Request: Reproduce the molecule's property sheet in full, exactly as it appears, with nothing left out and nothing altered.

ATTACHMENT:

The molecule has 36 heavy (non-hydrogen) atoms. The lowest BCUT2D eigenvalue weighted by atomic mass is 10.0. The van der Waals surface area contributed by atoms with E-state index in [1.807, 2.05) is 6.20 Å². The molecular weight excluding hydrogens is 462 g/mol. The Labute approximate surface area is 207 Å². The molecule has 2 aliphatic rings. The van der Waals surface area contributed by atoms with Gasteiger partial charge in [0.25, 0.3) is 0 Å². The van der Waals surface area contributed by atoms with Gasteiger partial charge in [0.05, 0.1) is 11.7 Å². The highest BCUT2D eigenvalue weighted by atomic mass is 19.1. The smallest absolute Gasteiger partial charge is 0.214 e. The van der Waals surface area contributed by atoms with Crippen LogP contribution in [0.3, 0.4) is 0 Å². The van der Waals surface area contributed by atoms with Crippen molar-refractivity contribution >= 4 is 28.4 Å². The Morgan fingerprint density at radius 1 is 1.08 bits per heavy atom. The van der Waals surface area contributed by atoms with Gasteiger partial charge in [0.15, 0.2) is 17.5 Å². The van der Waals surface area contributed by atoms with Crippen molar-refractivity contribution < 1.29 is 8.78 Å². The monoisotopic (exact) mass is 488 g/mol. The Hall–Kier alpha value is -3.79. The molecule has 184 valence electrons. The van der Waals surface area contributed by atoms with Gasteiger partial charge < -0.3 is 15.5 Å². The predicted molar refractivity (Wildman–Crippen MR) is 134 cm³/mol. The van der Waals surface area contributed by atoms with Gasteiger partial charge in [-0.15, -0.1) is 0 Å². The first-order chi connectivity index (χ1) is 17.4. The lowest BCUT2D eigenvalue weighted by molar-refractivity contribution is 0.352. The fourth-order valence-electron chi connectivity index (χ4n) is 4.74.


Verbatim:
The molecule has 36 heavy (non-hydrogen) atoms. The lowest BCUT2D eigenvalue weighted by atomic mass is 10.0. The van der Waals surface area contributed by atoms with E-state index in [1.807, 2.05) is 6.20 Å². The molecular weight excluding hydrogens is 462 g/mol. The Labute approximate surface area is 207 Å². The molecule has 2 aliphatic rings. The van der Waals surface area contributed by atoms with Gasteiger partial charge in [0.25, 0.3) is 0 Å². The van der Waals surface area contributed by atoms with Gasteiger partial charge in [0.05, 0.1) is 11.7 Å². The highest BCUT2D eigenvalue weighted by atomic mass is 19.1. The smallest absolute Gasteiger partial charge is 0.214 e. The van der Waals surface area contributed by atoms with Crippen LogP contribution in [0.3, 0.4) is 0 Å². The van der Waals surface area contributed by atoms with Crippen molar-refractivity contribution >= 4 is 28.4 Å². The Morgan fingerprint density at radius 1 is 1.08 bits per heavy atom. The van der Waals surface area contributed by atoms with Gasteiger partial charge in [0.15, 0.2) is 17.5 Å². The van der Waals surface area contributed by atoms with Crippen molar-refractivity contribution < 1.29 is 8.78 Å². The monoisotopic (exact) mass is 488 g/mol. The Hall–Kier alpha value is -3.79. The molecule has 184 valence electrons. The van der Waals surface area contributed by atoms with Gasteiger partial charge < -0.3 is 15.5 Å². The predicted molar refractivity (Wildman–Crippen MR) is 134 cm³/mol. The van der Waals surface area contributed by atoms with Gasteiger partial charge in [-0.15, -0.1) is 0 Å². The first-order chi connectivity index (χ1) is 17.4. The lowest BCUT2D eigenvalue weighted by molar-refractivity contribution is 0.352. The fourth-order valence-electron chi connectivity index (χ4n) is 4.74.